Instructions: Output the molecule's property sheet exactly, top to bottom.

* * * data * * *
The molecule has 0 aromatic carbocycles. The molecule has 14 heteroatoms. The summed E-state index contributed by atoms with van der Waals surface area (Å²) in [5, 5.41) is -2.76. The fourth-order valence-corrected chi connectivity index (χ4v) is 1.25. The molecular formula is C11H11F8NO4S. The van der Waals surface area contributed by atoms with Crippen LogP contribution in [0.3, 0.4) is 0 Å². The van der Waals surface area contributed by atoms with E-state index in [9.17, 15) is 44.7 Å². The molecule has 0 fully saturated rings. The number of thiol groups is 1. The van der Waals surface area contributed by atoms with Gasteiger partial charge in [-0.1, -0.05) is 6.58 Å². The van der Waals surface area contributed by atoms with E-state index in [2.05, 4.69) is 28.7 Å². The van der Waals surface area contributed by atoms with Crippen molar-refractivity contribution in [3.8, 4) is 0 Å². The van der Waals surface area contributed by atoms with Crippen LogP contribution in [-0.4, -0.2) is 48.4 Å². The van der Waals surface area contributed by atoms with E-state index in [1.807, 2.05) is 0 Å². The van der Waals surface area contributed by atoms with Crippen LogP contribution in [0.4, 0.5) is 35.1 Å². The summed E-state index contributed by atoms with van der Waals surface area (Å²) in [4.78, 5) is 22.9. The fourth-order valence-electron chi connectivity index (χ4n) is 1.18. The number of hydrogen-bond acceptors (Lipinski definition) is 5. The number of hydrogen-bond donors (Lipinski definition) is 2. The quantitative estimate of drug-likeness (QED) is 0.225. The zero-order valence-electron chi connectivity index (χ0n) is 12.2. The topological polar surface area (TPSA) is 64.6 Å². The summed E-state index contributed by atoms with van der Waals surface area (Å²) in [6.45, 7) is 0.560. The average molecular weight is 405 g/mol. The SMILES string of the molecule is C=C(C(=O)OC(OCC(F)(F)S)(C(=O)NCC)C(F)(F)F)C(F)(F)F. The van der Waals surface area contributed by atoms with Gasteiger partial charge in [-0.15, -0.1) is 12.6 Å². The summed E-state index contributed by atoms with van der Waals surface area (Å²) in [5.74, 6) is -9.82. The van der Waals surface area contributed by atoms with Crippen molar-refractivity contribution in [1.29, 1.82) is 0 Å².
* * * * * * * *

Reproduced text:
The molecule has 0 aromatic carbocycles. The molecule has 14 heteroatoms. The summed E-state index contributed by atoms with van der Waals surface area (Å²) in [5, 5.41) is -2.76. The fourth-order valence-corrected chi connectivity index (χ4v) is 1.25. The molecular formula is C11H11F8NO4S. The van der Waals surface area contributed by atoms with Crippen LogP contribution in [0.3, 0.4) is 0 Å². The van der Waals surface area contributed by atoms with E-state index in [9.17, 15) is 44.7 Å². The molecule has 0 fully saturated rings. The number of thiol groups is 1. The van der Waals surface area contributed by atoms with Gasteiger partial charge in [-0.1, -0.05) is 6.58 Å². The van der Waals surface area contributed by atoms with E-state index in [2.05, 4.69) is 28.7 Å². The van der Waals surface area contributed by atoms with Crippen molar-refractivity contribution in [3.8, 4) is 0 Å². The van der Waals surface area contributed by atoms with Crippen LogP contribution in [-0.4, -0.2) is 48.4 Å². The van der Waals surface area contributed by atoms with E-state index in [1.807, 2.05) is 0 Å². The van der Waals surface area contributed by atoms with Crippen LogP contribution in [0.4, 0.5) is 35.1 Å². The summed E-state index contributed by atoms with van der Waals surface area (Å²) in [4.78, 5) is 22.9. The fourth-order valence-electron chi connectivity index (χ4n) is 1.18. The number of hydrogen-bond acceptors (Lipinski definition) is 5. The number of hydrogen-bond donors (Lipinski definition) is 2. The quantitative estimate of drug-likeness (QED) is 0.225. The zero-order valence-electron chi connectivity index (χ0n) is 12.2. The topological polar surface area (TPSA) is 64.6 Å². The summed E-state index contributed by atoms with van der Waals surface area (Å²) in [6.45, 7) is 0.560. The average molecular weight is 405 g/mol. The SMILES string of the molecule is C=C(C(=O)OC(OCC(F)(F)S)(C(=O)NCC)C(F)(F)F)C(F)(F)F. The van der Waals surface area contributed by atoms with Gasteiger partial charge in [-0.15, -0.1) is 12.6 Å². The summed E-state index contributed by atoms with van der Waals surface area (Å²) in [5.74, 6) is -9.82. The van der Waals surface area contributed by atoms with Crippen molar-refractivity contribution in [1.29, 1.82) is 0 Å².